Sunday, March 01, 2015. Last Update: Fri 2:51 PM EST

The Kicker

Must-reads of the week

Podcasts meet investigative journalism in Reveal, The New York Times reshuffles its editorial meetings, and Bill O’Reilly plays to his bellicose strengths

Culled from CJR’s own stories, plus the frequently updated “Must-reads from around the Web,” our staff recommendations for the best... More


Behind the News

Why llamas took over the news cycle

“When the audience is talking about a certain topic or covering a certain topic that you aren’t, you have to be a part of that conversation or you aren’t part of the news”

On Thursday, when two escaped llamas in Arizona captivated the internet, the Associated Press was ready. "Two quick-footed llamas dashed... More


The Delacorte Lectures

Jake Silverstein, editor of The New York Times Magazine

Streamed live on Feb. 26, 2015--Jake Silverstein speaks with Victor Navasky. To view this video on mobile phones, click here. More


Behind the News

Victor Pickard on native ads and the new journalism economy

A Q&A with the scholar

Victor Pickard celebrated the Federal Communication Commission's vote Thursday to regulate the internet as a public utility at an internet... More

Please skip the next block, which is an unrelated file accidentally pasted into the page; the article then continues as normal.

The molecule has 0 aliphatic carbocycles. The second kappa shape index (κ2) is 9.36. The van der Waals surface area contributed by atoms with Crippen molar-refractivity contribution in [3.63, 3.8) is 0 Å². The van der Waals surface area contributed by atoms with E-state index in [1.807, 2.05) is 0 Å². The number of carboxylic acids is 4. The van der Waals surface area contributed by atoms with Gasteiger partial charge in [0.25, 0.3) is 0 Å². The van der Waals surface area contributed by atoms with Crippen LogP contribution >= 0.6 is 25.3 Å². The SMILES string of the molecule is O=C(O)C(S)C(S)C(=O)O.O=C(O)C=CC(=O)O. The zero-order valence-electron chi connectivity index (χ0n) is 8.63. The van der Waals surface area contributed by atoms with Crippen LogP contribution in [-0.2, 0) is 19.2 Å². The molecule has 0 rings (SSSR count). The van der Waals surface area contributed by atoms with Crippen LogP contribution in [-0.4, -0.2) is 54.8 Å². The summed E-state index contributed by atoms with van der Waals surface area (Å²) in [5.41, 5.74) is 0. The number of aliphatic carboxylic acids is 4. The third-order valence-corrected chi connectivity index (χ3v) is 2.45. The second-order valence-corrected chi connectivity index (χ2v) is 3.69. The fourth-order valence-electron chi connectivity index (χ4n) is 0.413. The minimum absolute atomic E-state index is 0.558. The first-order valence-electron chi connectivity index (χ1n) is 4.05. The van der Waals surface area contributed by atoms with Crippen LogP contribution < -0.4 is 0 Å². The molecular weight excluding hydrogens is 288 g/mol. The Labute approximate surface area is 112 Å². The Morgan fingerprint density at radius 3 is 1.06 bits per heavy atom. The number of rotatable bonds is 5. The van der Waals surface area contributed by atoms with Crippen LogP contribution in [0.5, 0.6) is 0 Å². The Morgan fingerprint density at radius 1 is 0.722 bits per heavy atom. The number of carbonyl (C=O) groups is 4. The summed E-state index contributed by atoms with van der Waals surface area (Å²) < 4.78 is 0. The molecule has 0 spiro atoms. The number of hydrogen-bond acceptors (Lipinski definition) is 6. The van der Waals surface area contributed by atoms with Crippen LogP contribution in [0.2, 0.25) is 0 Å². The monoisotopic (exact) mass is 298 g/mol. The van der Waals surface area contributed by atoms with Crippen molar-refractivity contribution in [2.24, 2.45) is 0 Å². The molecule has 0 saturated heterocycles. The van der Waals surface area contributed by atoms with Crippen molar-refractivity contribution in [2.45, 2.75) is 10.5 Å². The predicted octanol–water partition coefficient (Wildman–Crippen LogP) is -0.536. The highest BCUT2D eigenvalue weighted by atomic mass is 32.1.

United States Project

How one town’s government brought the local paper back to life

A year later, the Fitchburg Star gets ready to stand on its own—and cover an election

Around this time last year, a practically defunct newspaper in a suburb of Madison, WI, embarked on an experiment: With... More

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The Kicker

Washington Post staffer leaves for Starbucks-backed media startup

Rajiv Chandrasekaran’s longform storytelling venture is backed by the coffee giant

The Washington Post’s Rajiv Chandrasekaran is the latest legacy media star to strike out on his own in the... More


Behind the News

How journalists should reframe the encryption debate

Privacy concerns need to be addressed

Digital encryption may seem like a niche topic to be the center of an international debate. Yet in recent months,... More

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Reality Check

Showdown over the future of independent documentaries at PBS

Proposal to move POV and Independent Lens to secondary station puts PBS and WNET in a bind

POV executive producer Simon Kilmurry, filmmaker Dawn Porter and WNET VP for programming Stephen Segaller at PBS' New York... More


The Second Opinion

The LA Times goes deep on superbug outbreak

Strong reporting spurs FDA response. But there’s more to do on the patient safety beat.

Go beyond finger-pointing and look for systemic failures. This advice to journalists on the patient safety beat, from health policy... More


Behind the News

The Olympics and press freedom